One of the most significant events of 2003 occurred in August when the Internet experienced three new Category 4 worms in a span of only 12 days. Blaster, Welchia, and Sobig.F infected millions of computers worldwide. These threats alone may have resulted in as much as $2 billion in damages. In the first half of 2003, only one-sixth of the companies analysed, reported a serious breach. In the second half of the year, half of the companies reported a serious breach.
Seven new vulnerabilities a day were announced in 2003. Malicious code that exposes confidential data increased significantly. So did blended threats targeting Windows operating systems. Attackers and blended threats are increasingly utilising previously compromised systems to launch attacks.
Attack Trend Highlights Of The Report Include:
* Worms remained the most common source of attacks.
* Almost one-third of all attacking systems targeted the vulnerability exploited by Blaster.
* Attackers increasingly targeted backdoors left by other attackers and worms.
* Attacking systems tended to target geographic regions close to them.
* Financial services, healthcare, and power and energy were among the industries hardest hit by severe events.
* Increased client tenure continues to result in a decrease of severe events. Over 70 per cent of clients with tenure of more than six months successfully avoided a severe event.
Vulnerability Trend Highlights
* Symantec documented 2,636 new vulnerabilities in 2003, an average of seven per day.
* Symantec data indicates that the rate of vulnerability disclosure has leveled off.
* Newly discovered vulnerabilities are increasingly severe and easy to exploit
* In 2003, 70 per cent of vulnerabilities were classified as easy to exploit.
* The percentage of vulnerabilities for which exploit code was publicly available increased by 5 per cent in 2003.
* The percentage of vulnerabilities that do not require specialised tools to exploit them, increased by 6 per cent.
Malicious Code Trend Highlights
* Blended threats make up 54 per cent of the top ten submissions over the past six months.
* Two and a half times the number of Win32 viruses and worms were observed by Symantec than over the same period in 2002.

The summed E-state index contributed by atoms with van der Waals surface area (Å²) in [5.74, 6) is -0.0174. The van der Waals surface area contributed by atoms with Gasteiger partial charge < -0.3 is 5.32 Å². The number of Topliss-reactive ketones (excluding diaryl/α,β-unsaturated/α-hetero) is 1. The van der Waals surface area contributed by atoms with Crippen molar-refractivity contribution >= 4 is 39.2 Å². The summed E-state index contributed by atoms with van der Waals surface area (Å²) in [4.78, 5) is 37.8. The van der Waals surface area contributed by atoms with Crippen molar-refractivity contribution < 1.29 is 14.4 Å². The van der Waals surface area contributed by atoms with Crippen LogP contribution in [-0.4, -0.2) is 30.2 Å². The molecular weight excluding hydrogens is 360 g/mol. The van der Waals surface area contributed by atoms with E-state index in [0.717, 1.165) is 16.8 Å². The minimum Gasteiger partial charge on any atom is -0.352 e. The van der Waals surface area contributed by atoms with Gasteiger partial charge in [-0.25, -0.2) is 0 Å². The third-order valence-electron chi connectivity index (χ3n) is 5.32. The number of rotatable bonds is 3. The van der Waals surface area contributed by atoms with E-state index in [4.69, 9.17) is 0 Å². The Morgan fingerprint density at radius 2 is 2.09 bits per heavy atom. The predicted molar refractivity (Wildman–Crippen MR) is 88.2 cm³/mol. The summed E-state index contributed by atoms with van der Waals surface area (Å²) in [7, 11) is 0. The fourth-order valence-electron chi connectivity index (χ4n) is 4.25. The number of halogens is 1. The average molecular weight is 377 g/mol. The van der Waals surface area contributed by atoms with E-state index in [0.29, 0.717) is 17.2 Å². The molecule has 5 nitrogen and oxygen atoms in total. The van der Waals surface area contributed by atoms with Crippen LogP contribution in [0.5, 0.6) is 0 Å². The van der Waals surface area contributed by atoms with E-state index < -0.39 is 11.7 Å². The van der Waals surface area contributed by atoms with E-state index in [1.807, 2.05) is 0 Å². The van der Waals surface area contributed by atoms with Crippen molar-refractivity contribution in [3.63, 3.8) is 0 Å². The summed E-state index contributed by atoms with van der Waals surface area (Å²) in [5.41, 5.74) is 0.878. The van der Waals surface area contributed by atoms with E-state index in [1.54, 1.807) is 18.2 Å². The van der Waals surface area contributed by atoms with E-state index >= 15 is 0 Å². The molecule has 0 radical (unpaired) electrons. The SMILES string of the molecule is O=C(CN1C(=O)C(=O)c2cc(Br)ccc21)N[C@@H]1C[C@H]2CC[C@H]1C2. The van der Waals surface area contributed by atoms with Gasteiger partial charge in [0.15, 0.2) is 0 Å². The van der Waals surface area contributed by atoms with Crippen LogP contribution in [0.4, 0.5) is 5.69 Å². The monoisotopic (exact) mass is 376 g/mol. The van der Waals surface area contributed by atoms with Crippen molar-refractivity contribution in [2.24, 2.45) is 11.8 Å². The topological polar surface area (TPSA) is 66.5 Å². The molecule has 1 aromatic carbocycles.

* Within the top ten malicious code submissions, the number of mass-mailer worms with their own mail engine increased by 61 per cent over the first half of 2003.
* Threats to privacy and confidentiality were the fastest growing dangers, with 519 per cent growth in volume of submissions within the top ten.
* In January 2004, MyDoom began spreading at rates similar to Sobig.F, exposing infected systems through a backdoor and carrying out a targeted attack.
* Two new worms, Doomjuice and Deadhat, followed MyDoom, both propagating via the backdoor left by MyDoom.
* Blended threats continue to serve as vehicles to launch large-scale denial-of-service attacks, including Blaster in August and MyDoom and its successors (DeadHat and DoomJuice) in the first two months of 2004.
Attackers Leveraging Existing Backdoors
A large number of sensors observed activity that was targeting backdoors left behind by previous attacks and blended threats. By leveraging existing backdoors to gain control of a target system, attackers can install their own backdoor or use the compromised system to participate in a distributed denial-of-service attack (DDoS). As of the first quarter of 2004, attackers and new blended threats are scanning networks seeking the backdoor contained in the MyDoom worm.
Vulnerabilities Severe And Easy To Exploit
On average, over the past six months, 99 new high-severity vulnerabilities a month were announced. Vulnera-bilities are becoming increasingly easy to exploit. This either means that no specialised knowledge is required to gain unauthorised access to a network or that tools are readily available to help attackers do so. This increases the likelihood of damaging intrusions. In 2003, 70 per cent of vulnerabilities announced were considered easy to exploit, up from 60 per cent in 2002.